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SC gov: "We're moving close to a 'savior-based' economy"

Discussion in 'Political Zone' started by ThaBigP, Feb 8, 2009.

  1. ThaBigP

    ThaBigP New Member

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  2. arglebargle

    arglebargle Well-Known Member

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    Because those big corporations have shown they are so much better?

    The big companies are not interested in any sort of real free market thing. They love big government, because it allows them to fix the game and socialize the losses. While walking away with the bonuses.
  3. ThaBigP

    ThaBigP New Member

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    YES! The free market does not reward fiscal clumsiness at best, and outright corruption at worst. It has its own way of dealing with the problem...failure. We're preventing that from happening...effectively institutionalizing fiscal clumsiness at best, and outright currption at worst.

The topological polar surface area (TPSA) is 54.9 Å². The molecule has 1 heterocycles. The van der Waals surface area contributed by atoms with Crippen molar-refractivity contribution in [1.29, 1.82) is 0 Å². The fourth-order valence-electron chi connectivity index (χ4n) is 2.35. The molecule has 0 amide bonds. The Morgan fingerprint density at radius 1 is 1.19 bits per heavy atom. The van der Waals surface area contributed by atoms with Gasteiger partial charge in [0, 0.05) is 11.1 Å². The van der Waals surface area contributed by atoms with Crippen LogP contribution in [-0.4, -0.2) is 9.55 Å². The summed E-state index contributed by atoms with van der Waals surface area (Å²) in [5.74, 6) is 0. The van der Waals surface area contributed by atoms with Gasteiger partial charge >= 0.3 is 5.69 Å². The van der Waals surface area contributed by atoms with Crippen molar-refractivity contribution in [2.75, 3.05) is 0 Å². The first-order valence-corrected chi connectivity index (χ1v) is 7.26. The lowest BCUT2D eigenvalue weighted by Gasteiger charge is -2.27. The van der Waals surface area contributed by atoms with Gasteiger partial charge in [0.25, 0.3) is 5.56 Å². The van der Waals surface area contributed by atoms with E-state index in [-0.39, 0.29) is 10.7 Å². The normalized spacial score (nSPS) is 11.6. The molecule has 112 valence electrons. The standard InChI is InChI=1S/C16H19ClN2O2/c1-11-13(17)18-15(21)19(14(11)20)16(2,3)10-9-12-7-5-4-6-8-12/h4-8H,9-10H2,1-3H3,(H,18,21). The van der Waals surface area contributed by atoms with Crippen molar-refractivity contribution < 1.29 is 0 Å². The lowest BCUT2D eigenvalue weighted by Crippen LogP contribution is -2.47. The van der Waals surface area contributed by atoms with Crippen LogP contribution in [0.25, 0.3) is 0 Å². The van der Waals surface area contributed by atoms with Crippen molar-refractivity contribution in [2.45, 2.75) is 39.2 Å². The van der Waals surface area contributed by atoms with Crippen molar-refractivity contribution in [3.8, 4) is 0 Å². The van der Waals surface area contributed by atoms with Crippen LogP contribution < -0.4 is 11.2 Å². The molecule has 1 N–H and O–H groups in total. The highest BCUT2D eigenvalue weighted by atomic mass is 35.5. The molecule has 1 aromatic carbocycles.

4. CowboyMcCoy

    CowboyMcCoy Business is a Boomin

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    I'm scratching my head as to why GM and Chrysler didn't fail. You seem to be justifying the institutionalization of corporate corruption by saying the system punishes them. When in fact, when it comes to the biggest corporations and the most corrupt; they don't do anything.
  5. iceberg

    iceberg detoxed Zone Supporter

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    if needing billions of $$$ in loans isn't a sign of failure, what would be?
  6. ThaBigP

    ThaBigP New Member

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    To second Ice's reply, their lack of failure was due to Uncle Sam handing them bridge loans. To keep them afloat. In spite of their insolvency. And I don't see how you think I'm justifying institutionalized corruption - I actually am quite against it. In the free market, corrupt (or merely incompetent) companies fail...precisely because they're *allowed* to fail. Or put another way, a company teetering on the brink of failure through a combination of corruption and/or incompetence will not be bailed out with taxpayer money, but will be forced to sink or swim on the merits of its own balance sheet.

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